I seem to remember Tony Stewart landing on top of Bobby Labonte in "The Big One" at Daytona a few laps before Earnhardt's death

There's a bar that goes down the center of the windshield, or used to (May have changed with the "COT" and now the new car) that was called the Earnhardt bar because, if I recall.. Bill Elliott hit Earnhardt in the windshield at Talladega.. Think that was 97 or so.. Earnhardt was on his side at the time.. Broke his sternum.

It happens.. Because it doesn't happen much doesn't mean it doesn't need to be addressed.
Reply With Quote Quick reply to this message
 
Old 08-31-2015, 12:28 PM
 
5,221 posts, read 5,086,926 times
Reputation: 9729
Quote:
Originally Posted by mike1003 View Post
Go back to the sheet metal coffins that were IndyCars in the 60s. (Hell, drivers didn't even wear helmets).


The switch from gasoline to methanol and now PC ethanol (Total Bull S**t).


Drivers certainly did wear helmets in the 1960's.


Is there really that great of a difference between methanol and ethanol as racing fuels?
Reply With Quote Quick reply to this message
 
Old 09-03-2015, 05:58 PM
 
48,516 posts, read 83,890,268 times
Reputation: 18049
Quote:
Originally Posted by American Luxury View Post
The NFL should be shut down before Indycar.
Yep and boxing before that. There are lots of professions with higher death and injury rates than Indy. Most do not pay near as much either. Last list didn't see race car drivers listed at elast near the top.
Reply With Quote Quick reply to this message
 
Old 09-07-2015, 09:06 AM
 
Location: Island of Misfit Toys
5,066 posts, read 2,183,857 times
Reputation: 4514
If it should be shut down it's because it's so poorly run and operated - not because of safety. Racing is dangerous. Everyone knows the risks. INDYcar has poor leadership that doesn't mitigated those risks well enough. So the racing is more dangerous then it should/could be. Either way racing is always going to involve a measure of danger. That's part of the deal.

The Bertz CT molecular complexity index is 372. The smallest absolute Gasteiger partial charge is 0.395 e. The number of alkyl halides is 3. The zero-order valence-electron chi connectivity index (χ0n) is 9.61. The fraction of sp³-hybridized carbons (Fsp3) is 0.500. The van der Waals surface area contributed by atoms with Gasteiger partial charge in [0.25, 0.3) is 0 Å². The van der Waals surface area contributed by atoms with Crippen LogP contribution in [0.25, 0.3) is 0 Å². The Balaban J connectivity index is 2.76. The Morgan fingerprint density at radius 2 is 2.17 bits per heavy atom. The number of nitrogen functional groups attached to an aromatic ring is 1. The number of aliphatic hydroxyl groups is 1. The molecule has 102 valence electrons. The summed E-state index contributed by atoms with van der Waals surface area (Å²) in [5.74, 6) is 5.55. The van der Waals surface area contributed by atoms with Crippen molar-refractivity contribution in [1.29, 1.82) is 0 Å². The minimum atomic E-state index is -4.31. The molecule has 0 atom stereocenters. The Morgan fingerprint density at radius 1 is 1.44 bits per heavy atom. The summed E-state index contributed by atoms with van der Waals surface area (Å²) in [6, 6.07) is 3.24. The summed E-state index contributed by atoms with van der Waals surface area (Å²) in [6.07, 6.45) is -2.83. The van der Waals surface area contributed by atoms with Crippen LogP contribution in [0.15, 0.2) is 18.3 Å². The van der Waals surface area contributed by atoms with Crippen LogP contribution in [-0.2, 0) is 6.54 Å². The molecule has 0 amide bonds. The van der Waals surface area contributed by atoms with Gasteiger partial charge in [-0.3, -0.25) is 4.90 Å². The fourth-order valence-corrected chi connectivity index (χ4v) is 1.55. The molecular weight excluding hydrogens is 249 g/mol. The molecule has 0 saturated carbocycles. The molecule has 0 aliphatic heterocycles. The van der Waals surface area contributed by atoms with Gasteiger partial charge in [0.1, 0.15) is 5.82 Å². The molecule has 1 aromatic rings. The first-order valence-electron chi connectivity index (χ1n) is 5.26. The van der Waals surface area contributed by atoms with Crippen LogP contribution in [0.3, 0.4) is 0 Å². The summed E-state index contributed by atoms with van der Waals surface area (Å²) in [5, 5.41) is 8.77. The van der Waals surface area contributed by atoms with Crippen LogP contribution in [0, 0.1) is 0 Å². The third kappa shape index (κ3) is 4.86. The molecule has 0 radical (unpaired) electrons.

Reply With Quote Quick reply to this message
 
Old 09-07-2015, 08:54 PM
 
9,353 posts, read 6,249,009 times
Reputation: 17636
Quote:
Originally Posted by P47P47 View Post
Drivers certainly did wear helmets in the 1960's.


Is there really that great of a difference between methanol and ethanol as racing fuels?
Thin plastic or leather helmets and bandannas over their nose and mouth

nothing like today Indianapolis 500 driver helmets are complex pieces of equipment | Autoweek
Attached Thumbnails
Indy Car Safety is an Ugly Joke-ajfoyt-medium-.jpg  
Reply With Quote Quick reply to this message
 
Old 09-07-2015, 10:02 PM
 
Location: Baker City, Oregon
3,682 posts, read 5,845,091 times
Reputation: 5856
Quote:
Originally Posted by mike1003 View Post
Thin plastic or leather helmets and bandannas over their nose and mouth

nothing like today Indianapolis 500 driver helmets are complex pieces of equipment | Autoweek

Get serious and throw in the towel.

I raced motorcycles in the 60s and helmets were already quite advanced. Full-face helmets were introduced in about 1960.

This picture is from 1970 but my helmet was the same Bell fiberglass that I wore in the last half of the 1960s.



They weren't thin plastic. The best ones were fiberglass and other materials were being introduced at the time. Today's are much lighter and more comfortable and have better ventilation and so on, but probably not a whole lot safer.

The Snell Memorial Foundation was founded in 1957 after William Snell died of a head injury in a racing accident. Helmets became much safer after that. Snell Foundation - home

I also knew quite a few car racers, some of whom also raced motorcycles and, of course, they all wore helmets. Approved helmets were mandated in all forms of motor racing.